Missionaries were based in New Zealand from 1814, and many were vitally important cultural go-betweens. They were usually better educated or more highly trained than Pākehā–Māori and, unlike them, almost never married Māori women. However, like Pākehā–Māori, missionaries needed a good knowledge of Māori language and customs, and aimed to win and retain the respect of both peoples. They were usually the first schoolteachers in Māori communities, teaching adults as well as children to read and write, and to use European tools and farming methods.
Missionaries as farmers
By the 1850s the region around the mission station at Te in the Waikato had mills, ox carts and a postal service. Missionary John Morgan imagined ‘[e]ach family with their neat boarded cottage, surrounded by their orchards and wheatfields, the men employed in driving their Carts … training their children in the habits of honest industry.’1 Another missionary, Thomas Grace, taught Māori in the Taupō area to raise livestock, build and sail their own ships, and ask for a fair price for their produce.
The first missionaries
English missionary Samuel Marsden first arrived in the Bay of Islands in 1814. He was accompanied by Ruatara, a local chief returning to his own people, and fellow missionaries William Hall, a joiner, John King, a ropemaker, and schoolmaster Thomas Kendall. Marsden favoured teaching the Māori useful skills and agriculture to encourage them to convert to Christianity. He was so successful that he transformed the traditional economy of the Bay of Islands and laid the foundations for New Zealand agriculture.
The early missionaries were appalled at the sight of Ngāpuhi raiding parties returning from other tribal areas with large numbers of captured slaves. Some of these Ngāpuhi became Christians and agreed to release their slaves. The slaves themselves then sometimes converted to Christianity and returned to preach to their own people.
The missionary tohunga
Thomas Kendall, a missionary who arrived in the Bay of Islands in 1814, had a keen interest in Māori ideas on religion and the sacred. He began a relationship with Tohungaroa, the daughter of a tohunga named Rākau, later saying he did so ‘to obtain accurate information as to [Māori] religious opinions and tenets’.2 For a year he lived with Tohungaroa and was taught the traditions of the whare wānanga (school of learning).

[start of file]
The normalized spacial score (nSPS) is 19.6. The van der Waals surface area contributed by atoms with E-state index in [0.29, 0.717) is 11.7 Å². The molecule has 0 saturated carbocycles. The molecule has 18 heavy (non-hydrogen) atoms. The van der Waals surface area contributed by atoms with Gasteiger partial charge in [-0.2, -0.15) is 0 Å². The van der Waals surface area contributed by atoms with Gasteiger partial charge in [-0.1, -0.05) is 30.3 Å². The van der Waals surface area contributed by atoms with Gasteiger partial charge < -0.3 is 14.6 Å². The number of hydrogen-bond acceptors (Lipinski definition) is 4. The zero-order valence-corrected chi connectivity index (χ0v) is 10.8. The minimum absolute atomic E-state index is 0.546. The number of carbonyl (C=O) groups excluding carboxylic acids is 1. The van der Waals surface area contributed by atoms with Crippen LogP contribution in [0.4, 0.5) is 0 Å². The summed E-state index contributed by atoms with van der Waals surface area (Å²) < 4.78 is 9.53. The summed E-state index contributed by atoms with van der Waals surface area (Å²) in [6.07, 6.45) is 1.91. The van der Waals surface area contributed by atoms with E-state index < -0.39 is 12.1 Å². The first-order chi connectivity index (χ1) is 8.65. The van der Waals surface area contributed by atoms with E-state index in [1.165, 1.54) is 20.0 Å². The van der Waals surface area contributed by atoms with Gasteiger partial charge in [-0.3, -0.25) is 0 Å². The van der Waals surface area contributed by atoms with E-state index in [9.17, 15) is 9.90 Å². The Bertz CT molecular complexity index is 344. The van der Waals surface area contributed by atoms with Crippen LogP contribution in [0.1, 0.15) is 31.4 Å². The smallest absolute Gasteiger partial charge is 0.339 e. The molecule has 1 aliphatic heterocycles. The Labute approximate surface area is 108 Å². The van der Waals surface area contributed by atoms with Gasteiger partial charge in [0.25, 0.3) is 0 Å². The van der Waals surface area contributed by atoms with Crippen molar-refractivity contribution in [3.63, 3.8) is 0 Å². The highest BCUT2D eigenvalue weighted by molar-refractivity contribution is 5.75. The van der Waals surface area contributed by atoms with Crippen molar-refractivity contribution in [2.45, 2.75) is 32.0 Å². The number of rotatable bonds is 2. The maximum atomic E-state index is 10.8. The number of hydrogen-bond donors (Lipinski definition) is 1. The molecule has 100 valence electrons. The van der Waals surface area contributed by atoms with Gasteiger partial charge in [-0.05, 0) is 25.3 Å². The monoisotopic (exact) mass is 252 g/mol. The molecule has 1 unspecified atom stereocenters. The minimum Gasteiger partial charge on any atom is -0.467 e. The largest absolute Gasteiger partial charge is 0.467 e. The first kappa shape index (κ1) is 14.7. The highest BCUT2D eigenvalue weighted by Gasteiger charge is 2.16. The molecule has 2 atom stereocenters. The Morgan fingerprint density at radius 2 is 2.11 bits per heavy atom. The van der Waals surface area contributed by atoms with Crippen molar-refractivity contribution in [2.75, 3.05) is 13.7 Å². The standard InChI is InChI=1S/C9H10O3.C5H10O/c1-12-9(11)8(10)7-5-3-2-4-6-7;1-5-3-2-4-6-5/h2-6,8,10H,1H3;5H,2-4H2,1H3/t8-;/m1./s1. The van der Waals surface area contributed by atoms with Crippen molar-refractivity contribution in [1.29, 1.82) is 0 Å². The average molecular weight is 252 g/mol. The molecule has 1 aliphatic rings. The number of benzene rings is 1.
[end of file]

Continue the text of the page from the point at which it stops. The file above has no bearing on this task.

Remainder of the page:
Piripi Taumata-ā-Kura of Ngāti Porou was taken to the Bay of Islands as a slave in 1823. He later returned to the East Coast to preach Christianity, teach reading and writing, and prepare the way for the first English missionaries to his region. Minarapa Rangihatuake of Taranaki was the first to preach Christianity to Te Āti Awa people in Port Nicholson (later Wellington). He also built the first Christian church in the town. In 1928 Frederick Bennett of Te Arawa was consecrated as the first Māori bishop.
One of the first tasks for European missionaries was to learn the local language. Some became so expert at Māori that they made major contributions to the written form of the language. With the help of the missionary printer William Colenso, the Reverend William Williams produced a large number of Biblical and other publications in the Māori language.
His son and grandson continued his tradition of Māori scholarship, preparing and revising the first substantial Māori-language dictionary and several important collections of written Māori. The Catholic missionary Louis Servant also wrote a detailed and valuable account of early Māori society, published as Customs and habits of the New Zealanders.
Go-betweens with other cultures
Most early New Zealand missionaries worked with Māori communities, but some also worked with other non-European cultures. In 1879 Alexander Don became a Presbyterian missionary to Chinese gold miners in Otago. He was sent to China to learn their language and in 1897 opened the Chinese Mission Church in Dunedin. Don also set up a mission in the Canton (Guangzhou) district of China, where most Otago Chinese came from, linked to his New Zealand mission.